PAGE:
NEW YORK (CBSNewYork) — The sister of an NYPD officer who took his own life this week says her brother never got the help he needed.
Robert Echeverria, 56, was the ninth NYPD officer to die by apparent suicide so far this year.READ MORE: 'I'm Very Cautious:' Harlem Community Responds To Adams' Plan To Restore Anti-Crime Unit
Eileen Echeverria says a visit from the NYPD days after her brother killed himself came too late.
“It’s an epic failure. They’re responsible. They don’t want their officers to get help,” Echeverria told CBS2’s Carolyn Gusoff.
She says she alerted internal affairs about her brother’s mental health six times over the past 10 years. She most recently contacted them in June of this year.
In one email, she wrote “he is suicidal” and expressed concerns about his guns.
“My brother was suicidal and homicidal. My brother is unraveling. He has serious financial stress. You have to help him,” Echeverria said.
The department said it would investigate, but Robert Echeverria was cleared and his guns were returned in two days.
“I tried. I begged you. I went to you, and you blew it off and said he’s fine, and now my brother’s dead,” Echeverria said,
“It doesn’t surprise me at all,” retired NYPD veteran Michael Gilligan said.
Gilligan says the public can’t begin to understand the stress of the job.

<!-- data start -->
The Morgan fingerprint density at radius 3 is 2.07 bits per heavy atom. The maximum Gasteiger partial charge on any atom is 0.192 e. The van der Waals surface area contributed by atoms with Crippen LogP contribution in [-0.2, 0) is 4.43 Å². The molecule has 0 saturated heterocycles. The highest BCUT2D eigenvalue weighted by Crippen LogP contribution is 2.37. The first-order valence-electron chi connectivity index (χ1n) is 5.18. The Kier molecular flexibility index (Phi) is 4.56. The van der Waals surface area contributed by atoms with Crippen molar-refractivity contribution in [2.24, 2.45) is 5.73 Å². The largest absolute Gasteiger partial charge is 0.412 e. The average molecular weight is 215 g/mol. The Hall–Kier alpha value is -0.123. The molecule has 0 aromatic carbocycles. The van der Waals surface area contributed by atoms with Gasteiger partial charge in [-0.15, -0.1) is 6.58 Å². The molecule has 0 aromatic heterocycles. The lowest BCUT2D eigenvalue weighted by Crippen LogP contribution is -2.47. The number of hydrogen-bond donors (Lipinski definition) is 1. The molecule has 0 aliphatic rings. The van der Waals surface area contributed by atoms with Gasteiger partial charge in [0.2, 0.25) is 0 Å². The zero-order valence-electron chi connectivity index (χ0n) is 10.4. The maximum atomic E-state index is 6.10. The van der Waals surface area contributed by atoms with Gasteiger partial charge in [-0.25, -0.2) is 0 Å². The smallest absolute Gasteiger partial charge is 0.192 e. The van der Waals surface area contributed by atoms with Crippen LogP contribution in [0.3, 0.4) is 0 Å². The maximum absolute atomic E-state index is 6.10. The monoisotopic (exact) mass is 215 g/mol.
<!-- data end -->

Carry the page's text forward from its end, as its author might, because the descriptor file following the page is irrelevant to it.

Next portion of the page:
“Confronting danger, going into places nobody wants to go into,” he said. “They’re throwing buckets of water on them … We live in a culture today that is just, you know, has demonized police. We’re not immune to it … We want to believe that, like, you know, as the centurions of the streets that we could handle anything, including our own problems.”
During his 24 years on the beat, Gilligan went to see a “cop doc,” as they call it, but he says there is often a price to pay.READ MORE: NYPD Officer Wilbert Mora Remains Hospitalized After Harlem Shooting; Sources Say Suspect Had Multiple Guns Hidden Under Mattress
“We need to have the resources to go to without the repercussions from the job or the stigma, you know, placing labels on us,” Gilligan said.
Robert Echeverria was assigned to the police sector that responds to terror attacks.
“Financial stress, the stress of the job where police are being spit on and everything else,” Eileen Echeverria said. “My brother’s unraveling, and they said no.”
She says she’s speaking out to bring change.
“They can’t go to anybody because it’s that thin blue line. My brother was terrified to go. He was going to lose his job,” she said.
She wants cops to be offered regular therapy.
Gilligan has another idea.
“I’d be willing to take phone calls from a guy to help him out, and maybe that’s what’s necessary … Guys who are retired, who understand, who have been thought stuff,” he said.
A spokeswoman for the NYPD says it’s investigating Echeverria’s case. The department has made a suicide prevention training video that must be viewed by every member.
The police commissioner has declared a mental health crisis in the department and has urged the ranks to seek help.
The NYPD has listed the following resources for officers in need of help:
- Employee Assistance Unit: 646-610-6730
- Chaplains Unit: 212-473-2363
- POPPA (independent from the NYPD): 888-267-7267
- NYC WELL: Text, call, & chat www.nyc.gov/nycwell
- Lifeline: 800-273-TALK (8255)
- Crisis Text Line: Law enforcement officers can text BLUE to 741741 (non-law enforcement can text TALK to 741741)
- Call 911 for emergencies